Oct 252010
 
Authors: Allison Sylte

CSU has beat out numerous other universities to host the North Central Department of Interior Climate Science Center, which is one of only eight other regional institutions in the country.

The center, which was announced Wednesday, aims to help resource managers understand the environmental impacts of climate change on critical natural, cultural, wildlife and agricultural resources.

The center will serve as a consortium of nine regional universities, including CU-Boulder and the University of Wyoming. In addition, it will host as many as eight federal scientists, who will be involved in all facets of the research process. It will be housed in the Warner College of Natural Resources.

“This is a big boost in recognition for our program,” said Dennis Ojima, a professor in the Forest, Rangeland and Water Stewardship department and the leader of the consortium.

“It’s a huge honor for the university to have been selected, and it’s really a reflection of the good work that we do here,” Ojima said.

The center is a key element of a new strategy coordinated by the U.S. Department of Interior to address the impact of climate change on America’s ecosystems.

In 2009, Secretary of the Interior Ken Salazar created a plan to study climate change and establishing national centers were a part of the strategy. Salazar previously served as Colorado senator.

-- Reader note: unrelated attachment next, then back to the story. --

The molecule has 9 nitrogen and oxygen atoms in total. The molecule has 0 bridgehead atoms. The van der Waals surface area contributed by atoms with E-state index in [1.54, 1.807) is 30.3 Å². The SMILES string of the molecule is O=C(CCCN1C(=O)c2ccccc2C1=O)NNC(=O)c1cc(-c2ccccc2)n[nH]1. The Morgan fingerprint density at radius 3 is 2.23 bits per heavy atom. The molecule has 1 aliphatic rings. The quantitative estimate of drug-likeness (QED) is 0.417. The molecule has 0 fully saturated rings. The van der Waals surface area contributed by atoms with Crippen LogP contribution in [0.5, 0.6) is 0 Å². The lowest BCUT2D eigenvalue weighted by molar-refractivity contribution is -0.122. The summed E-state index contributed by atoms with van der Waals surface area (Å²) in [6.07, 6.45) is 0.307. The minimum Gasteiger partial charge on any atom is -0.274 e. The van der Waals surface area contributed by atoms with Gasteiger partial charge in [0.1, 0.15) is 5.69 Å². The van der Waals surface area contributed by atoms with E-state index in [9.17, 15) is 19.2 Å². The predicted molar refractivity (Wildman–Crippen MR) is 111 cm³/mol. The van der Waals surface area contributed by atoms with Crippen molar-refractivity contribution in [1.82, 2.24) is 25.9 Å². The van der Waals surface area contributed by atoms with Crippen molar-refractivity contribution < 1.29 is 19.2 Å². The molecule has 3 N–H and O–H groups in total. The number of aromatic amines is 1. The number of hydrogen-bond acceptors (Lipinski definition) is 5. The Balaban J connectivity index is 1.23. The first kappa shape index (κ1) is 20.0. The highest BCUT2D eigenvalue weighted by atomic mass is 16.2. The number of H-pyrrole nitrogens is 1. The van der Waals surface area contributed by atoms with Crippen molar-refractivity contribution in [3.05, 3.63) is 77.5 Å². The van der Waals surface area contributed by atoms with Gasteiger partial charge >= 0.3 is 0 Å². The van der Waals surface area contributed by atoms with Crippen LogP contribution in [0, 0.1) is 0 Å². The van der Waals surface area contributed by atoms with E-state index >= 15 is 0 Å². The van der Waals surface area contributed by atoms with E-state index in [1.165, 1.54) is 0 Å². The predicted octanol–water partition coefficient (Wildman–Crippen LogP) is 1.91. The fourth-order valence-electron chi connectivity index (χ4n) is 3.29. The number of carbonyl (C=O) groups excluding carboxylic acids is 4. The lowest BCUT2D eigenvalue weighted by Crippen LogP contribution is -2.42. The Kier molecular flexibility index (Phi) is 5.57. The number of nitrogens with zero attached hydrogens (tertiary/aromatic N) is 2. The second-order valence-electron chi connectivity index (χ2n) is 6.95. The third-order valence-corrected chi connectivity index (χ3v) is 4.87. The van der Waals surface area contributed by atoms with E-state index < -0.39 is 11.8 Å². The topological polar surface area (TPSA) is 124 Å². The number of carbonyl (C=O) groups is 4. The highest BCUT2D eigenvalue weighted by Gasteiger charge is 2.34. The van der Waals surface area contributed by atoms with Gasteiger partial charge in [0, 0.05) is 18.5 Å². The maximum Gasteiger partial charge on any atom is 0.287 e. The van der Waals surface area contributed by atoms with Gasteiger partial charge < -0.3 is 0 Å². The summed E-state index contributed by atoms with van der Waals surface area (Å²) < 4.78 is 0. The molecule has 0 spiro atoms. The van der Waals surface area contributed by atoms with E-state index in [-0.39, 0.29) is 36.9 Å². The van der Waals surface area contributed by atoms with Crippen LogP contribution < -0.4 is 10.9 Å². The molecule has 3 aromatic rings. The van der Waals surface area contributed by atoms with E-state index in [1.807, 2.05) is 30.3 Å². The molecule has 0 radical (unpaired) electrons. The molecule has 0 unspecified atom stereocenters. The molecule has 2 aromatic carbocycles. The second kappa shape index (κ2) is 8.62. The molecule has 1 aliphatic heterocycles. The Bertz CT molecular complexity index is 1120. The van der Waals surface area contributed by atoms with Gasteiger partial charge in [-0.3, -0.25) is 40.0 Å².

CSU was selected by the U.S. Department of Interior this summer after what Ojima describes as a “fierce” competition between schools. To be selected, CSU had to submit a detailed proposal regarding its institutional capacities and plans for the center and had a site review with senior Department of Interior scientists.

“It was really nerve-racking,” Ojima said. “But in the end, it obviously worked out.”

Now that CSU has been selected, Ojima said he will focus future research projects on issues involving the impacts of regional climate change, including pine beetles, extreme weather patterns and the prevalence of forest fires.

The U.S. Department of Interior has assembled a committee to advise the CSU climate center over future research.
The climate center is expected to be fully functional by early 2011.

According to Ojima, the climate center will have an array of opportunities for both graduate and undergraduate students who are interested in the impacts of regional climate change.

“We’re going to have psychology, political science, statistics, natural resources, and just about every other type of student and faculty member involved in the work that we do,” Ojima said.

“Even though the climate center is located in the Warner College of Natural Resources, it will benefit everyone, and it’s just a great opportunity.”

Outdoor Life Beat Reporter Allison Sylte can be reached at news@collegian.com.

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